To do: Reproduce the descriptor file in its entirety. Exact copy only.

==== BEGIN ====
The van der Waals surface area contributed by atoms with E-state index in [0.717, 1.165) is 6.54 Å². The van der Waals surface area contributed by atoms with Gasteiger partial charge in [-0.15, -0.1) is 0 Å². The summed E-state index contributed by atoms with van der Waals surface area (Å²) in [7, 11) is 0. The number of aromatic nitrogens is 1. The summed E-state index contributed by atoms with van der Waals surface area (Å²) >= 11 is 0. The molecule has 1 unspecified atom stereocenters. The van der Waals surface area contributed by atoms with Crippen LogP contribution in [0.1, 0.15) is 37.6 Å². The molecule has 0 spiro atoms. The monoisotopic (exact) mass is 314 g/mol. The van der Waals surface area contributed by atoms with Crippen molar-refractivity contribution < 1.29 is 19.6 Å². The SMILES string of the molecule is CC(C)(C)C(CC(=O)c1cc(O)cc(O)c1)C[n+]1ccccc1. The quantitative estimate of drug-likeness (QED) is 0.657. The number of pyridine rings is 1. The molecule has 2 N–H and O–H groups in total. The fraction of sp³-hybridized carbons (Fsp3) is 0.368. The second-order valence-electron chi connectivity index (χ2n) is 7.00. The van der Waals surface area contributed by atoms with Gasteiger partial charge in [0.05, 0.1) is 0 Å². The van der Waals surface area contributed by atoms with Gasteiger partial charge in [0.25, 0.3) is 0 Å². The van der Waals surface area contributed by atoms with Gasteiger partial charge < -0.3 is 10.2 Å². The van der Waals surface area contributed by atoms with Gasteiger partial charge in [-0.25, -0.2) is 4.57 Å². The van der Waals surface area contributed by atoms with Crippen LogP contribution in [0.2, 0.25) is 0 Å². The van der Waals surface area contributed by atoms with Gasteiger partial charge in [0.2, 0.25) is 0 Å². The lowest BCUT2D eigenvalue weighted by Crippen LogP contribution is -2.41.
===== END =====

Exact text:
The van der Waals surface area contributed by atoms with E-state index in [0.717, 1.165) is 6.54 Å². The van der Waals surface area contributed by atoms with Gasteiger partial charge in [-0.15, -0.1) is 0 Å². The summed E-state index contributed by atoms with van der Waals surface area (Å²) in [7, 11) is 0. The number of aromatic nitrogens is 1. The summed E-state index contributed by atoms with van der Waals surface area (Å²) >= 11 is 0. The molecule has 1 unspecified atom stereocenters. The van der Waals surface area contributed by atoms with Crippen LogP contribution in [0.1, 0.15) is 37.6 Å². The molecule has 0 spiro atoms. The monoisotopic (exact) mass is 314 g/mol. The van der Waals surface area contributed by atoms with Crippen molar-refractivity contribution < 1.29 is 19.6 Å². The SMILES string of the molecule is CC(C)(C)C(CC(=O)c1cc(O)cc(O)c1)C[n+]1ccccc1. The quantitative estimate of drug-likeness (QED) is 0.657. The number of pyridine rings is 1. The molecule has 2 N–H and O–H groups in total. The fraction of sp³-hybridized carbons (Fsp3) is 0.368. The second-order valence-electron chi connectivity index (χ2n) is 7.00. The van der Waals surface area contributed by atoms with Gasteiger partial charge in [0.05, 0.1) is 0 Å². The van der Waals surface area contributed by atoms with Gasteiger partial charge in [0.25, 0.3) is 0 Å². The van der Waals surface area contributed by atoms with Gasteiger partial charge < -0.3 is 10.2 Å². The van der Waals surface area contributed by atoms with Gasteiger partial charge in [-0.25, -0.2) is 4.57 Å². The van der Waals surface area contributed by atoms with Crippen LogP contribution in [0.2, 0.25) is 0 Å². The van der Waals surface area contributed by atoms with Gasteiger partial charge in [0.2, 0.25) is 0 Å². The lowest BCUT2D eigenvalue weighted by Crippen LogP contribution is -2.41.